“Great then – let’s do that.” Well not quite, unfortunately!

I said at the start that there was a challenge, and that the challenge was getting the balance right between outcomes and task focus. There is.

Firstly, we’re still running a company not a college newspaper – not everyone’s decision is the right one, and things still need to get done. Ultimately, while everyone needs to have a focus on outcomes, the buck stops at the top in terms of delivering them at the company/strategic level. 

Also, start-ups need to deliver fast. This means getting things done rather than constantly asking if this is the best way to get something done. There’s a time for review and there’s a time for sitting down and doing the thing that gets the money in – whether or not you’re convinced it’s absolutely the best way.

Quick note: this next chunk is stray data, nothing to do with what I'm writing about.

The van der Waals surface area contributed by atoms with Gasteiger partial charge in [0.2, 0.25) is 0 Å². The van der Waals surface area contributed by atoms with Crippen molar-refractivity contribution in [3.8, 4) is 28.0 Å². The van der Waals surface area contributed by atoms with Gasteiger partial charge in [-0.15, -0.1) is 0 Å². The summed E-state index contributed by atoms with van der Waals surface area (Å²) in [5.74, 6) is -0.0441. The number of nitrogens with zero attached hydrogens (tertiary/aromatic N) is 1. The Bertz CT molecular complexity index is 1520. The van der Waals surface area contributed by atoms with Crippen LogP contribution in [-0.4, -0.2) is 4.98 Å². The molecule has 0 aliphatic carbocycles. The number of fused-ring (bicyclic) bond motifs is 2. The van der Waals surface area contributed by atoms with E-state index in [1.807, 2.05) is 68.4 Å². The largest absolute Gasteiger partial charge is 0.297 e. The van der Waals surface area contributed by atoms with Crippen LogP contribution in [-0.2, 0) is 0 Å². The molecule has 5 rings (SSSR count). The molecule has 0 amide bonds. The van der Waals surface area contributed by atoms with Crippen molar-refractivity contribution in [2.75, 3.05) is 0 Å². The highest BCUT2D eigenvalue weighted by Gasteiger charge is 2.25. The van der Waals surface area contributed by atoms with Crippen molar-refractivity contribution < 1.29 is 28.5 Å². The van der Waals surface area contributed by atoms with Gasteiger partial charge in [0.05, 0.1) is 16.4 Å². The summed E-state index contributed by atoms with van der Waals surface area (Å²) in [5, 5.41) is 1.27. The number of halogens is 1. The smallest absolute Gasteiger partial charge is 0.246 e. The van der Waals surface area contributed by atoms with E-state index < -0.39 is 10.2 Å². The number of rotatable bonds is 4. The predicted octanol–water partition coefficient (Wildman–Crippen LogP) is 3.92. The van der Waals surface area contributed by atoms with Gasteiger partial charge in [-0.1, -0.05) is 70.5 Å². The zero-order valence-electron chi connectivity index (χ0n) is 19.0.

Thirdly, start-ups are a lot about failing well. It’s hard – often really hard – so making the whole company accountable for every failure takes a special approach to leadership that allows for certain types of failure to be seen as a success. We’ve learned, we’ve improved, we’ve found another thing slowing us down. This constant self-reflection is hard enough for start-up CEOs – the team really need to know what a good day looks like, and sometimes that means achieving a set of tasks we understand rather than every goal moving around all the time as we learn more. You need positive unequivocal movement sometimes.

So tasks help us get things done quickly and simply. They’re how work gets delivered. They’re the other thing start-ups are supposed to be good at – delivery.

In Practice

In practice it’s a balance. We’re an agency, so this problem is more acute for us. We work with start-ups and try and help them solve their growth problems, but we also run campaigns.

Our clients want us to deliver results, but sometimes the result is that we create a campaign very well and learn that actually we need to try and sell something a different way. If we weren’t good at having a solid task focus at that time, we wouldn’t be confident in the data from the campaign.